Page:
Leading demographer Bernard Salt has written an entertaining and rather derogatory column in the Australian this weekend professing the evilness of the mobile phone and its prolific users. His satire is laced with truth when he proclaims that the mobile phone is taking over the world but he has criticised the phone’s users in a way we don’t think is fair but can be turned a little funny and nostalgic. Our progressive over 60s here are incredible users of mobile phones and tablets and we think might you have something to say about the new ways versus the old. Let’s share some memories.
“The mobile phone has replaced the wristwatch, the alarm clock, the calculator, the bank teller, possibly the television and of course the landline. The mobile phone has conquered old technology and is weaselling its way into our emotional lives”.
“I have heard that some people, sad people admittedly, reach for their mobile phone before they reach for their partner in bed. I have heard that some people, needy people, check out their mobile phone before they get out of bed. I have heard that some people, emotionally disconnected people clearly, do not know their children’s phone number because it is committed to automatic dial in their mobile phone”.
More people than Mr Salt perhaps realises in fact might feel insulted by his statement above so we’ve decided to have some fun with it.
Mobile phones have become a critical and fulfilling tool for many, including older generations. Let’s consider the technologies that have failed to evolve at the pace the mobile phone has managed to in keeping on inching its way into our lives, even the lives of the over 60.
He says some lie in bed at night and look at their mobile phones when they would used to have been looking at their husbands. Have husbands failed to evolve? Or have mobile phones become more interesting? That offers a large question to wives everywhere.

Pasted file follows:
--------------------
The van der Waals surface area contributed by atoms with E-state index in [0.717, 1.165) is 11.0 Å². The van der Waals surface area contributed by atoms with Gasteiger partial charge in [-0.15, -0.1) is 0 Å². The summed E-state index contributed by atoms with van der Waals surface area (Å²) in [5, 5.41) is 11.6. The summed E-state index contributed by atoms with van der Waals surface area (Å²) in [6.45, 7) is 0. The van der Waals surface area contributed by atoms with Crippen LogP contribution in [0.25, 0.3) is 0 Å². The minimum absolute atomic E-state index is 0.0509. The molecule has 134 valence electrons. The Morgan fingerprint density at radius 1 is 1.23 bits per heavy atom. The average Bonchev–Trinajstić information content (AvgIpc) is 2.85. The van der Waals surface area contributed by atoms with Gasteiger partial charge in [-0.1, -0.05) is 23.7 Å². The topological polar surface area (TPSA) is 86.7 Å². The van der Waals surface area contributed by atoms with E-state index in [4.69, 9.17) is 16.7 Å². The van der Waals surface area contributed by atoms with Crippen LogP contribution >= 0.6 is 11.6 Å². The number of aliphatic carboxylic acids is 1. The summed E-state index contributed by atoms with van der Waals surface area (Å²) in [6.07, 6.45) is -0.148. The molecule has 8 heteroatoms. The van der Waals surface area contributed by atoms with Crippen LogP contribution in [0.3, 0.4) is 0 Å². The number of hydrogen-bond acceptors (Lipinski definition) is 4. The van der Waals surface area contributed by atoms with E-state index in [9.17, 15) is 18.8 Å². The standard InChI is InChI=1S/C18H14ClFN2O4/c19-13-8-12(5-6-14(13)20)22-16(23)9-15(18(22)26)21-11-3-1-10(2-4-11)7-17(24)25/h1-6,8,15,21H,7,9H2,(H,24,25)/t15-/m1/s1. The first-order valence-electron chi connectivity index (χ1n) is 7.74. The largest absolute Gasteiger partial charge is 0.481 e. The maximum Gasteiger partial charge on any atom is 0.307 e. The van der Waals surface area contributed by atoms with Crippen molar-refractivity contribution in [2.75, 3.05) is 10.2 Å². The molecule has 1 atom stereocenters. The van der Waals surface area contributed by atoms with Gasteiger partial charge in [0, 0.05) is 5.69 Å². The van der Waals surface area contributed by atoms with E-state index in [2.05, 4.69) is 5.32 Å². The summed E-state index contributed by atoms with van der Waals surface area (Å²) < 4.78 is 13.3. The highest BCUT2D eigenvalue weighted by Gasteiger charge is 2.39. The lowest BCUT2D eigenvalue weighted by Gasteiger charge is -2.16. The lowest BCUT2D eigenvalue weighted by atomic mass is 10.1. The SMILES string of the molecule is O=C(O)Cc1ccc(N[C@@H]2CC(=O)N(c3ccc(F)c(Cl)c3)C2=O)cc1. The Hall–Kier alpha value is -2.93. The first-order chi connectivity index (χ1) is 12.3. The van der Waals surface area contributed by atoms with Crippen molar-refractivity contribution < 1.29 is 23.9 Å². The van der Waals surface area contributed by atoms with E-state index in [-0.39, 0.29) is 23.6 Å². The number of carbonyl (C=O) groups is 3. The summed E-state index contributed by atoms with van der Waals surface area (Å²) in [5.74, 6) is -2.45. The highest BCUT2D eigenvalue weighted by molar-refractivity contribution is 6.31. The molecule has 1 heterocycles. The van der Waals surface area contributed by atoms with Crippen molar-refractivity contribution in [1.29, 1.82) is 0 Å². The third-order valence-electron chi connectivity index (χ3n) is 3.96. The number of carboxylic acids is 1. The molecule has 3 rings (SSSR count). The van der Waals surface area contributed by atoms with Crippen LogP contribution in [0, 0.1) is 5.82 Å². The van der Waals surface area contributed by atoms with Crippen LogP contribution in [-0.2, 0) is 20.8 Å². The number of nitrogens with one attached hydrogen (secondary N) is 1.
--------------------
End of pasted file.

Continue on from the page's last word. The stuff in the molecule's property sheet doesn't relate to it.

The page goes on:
We roll over in the morning and check Facebook and our alerts on the front of our phones. Why is that? Could it be that all our information and insight is compiled in one useful place instead of across several 12-hour-old newspapers that grace the footpath? I am not disappointed at the convenience. Are you? I no longer have to get cold or dewy feet on the trip to the front lawn.
My alarm clock on the side of my bed glows like the northern lights – so much so that I have turned it to face the wall. And it never ever is set to ring because the phone next to it much more reliable and easy to use. There used to be days when the power went off that my alarm failed, or that human error in setting the alarm caused severe distress. With my phone, I can set two alarms or three, minutes apart. And the ring is annoying enough to get me up.
My calculator is constantly stolen from my desk at work by needy people, leaving me to calculate using the only tool that is religiously by my side, my mobile phone… why wouldn’t I? It is not something my co-workers steal for fear of its relentless ring.
When banks imposed $4 to visit a bank teller about five years ago, the immediate logic we all went with is that they didn’t want to see us, and they don’t! Our mobile phone is a much more hospitable companion. It doesn’t say no anywhere near as often as a bank teller would, nor as publicly.
When the landline rings in my house we know it is one of two people. My mother in law or my mother. Even telemarketers have stopped calling on it. When I occasionally remember it is there, I wonder at why we keep it but find it hard to “cancel” a phone number I have had for 15 years… silly nostalgia?
An address book
Why would I commit a phone number to memory when I can set it to someone’s name and call them with one button? It seems crazy to use ones memory for these little things when we must treasure it for important facts like how big Mariah Carey’s engagement ring is.
The Yellow Pages.
To think, this company used to charge businesses thousands and thousands of dollars per year to print a book that sat under the phone telling you where to buy something near you and the bigger your ad, the more likely someone was to buy from you. No trust, community or ethics necessary because no-one can post a review. Just buy a big ad and you’re free. I’m not disappointed the world has changed.
I never managed to have a camera in my pocket when I needed one 15 years ago, and I was rarely in the photos I took nor shared them with others. Now I have a selfie at every event and my constant use of Facebook makes sure my family see them too. I’m not sure they want to – but it makes for fun entertainment.
We can never find a torch in our house when we need one. Whether looking in a sore ear, or finding the power box when the lights go out, you can be confident in your mobile phone being very close to your side at all times so you’ll never be in the dark again. I vaguely remember having candles in the drawer for blackouts… I don’t think I have even wondered where they are in the house for a few years.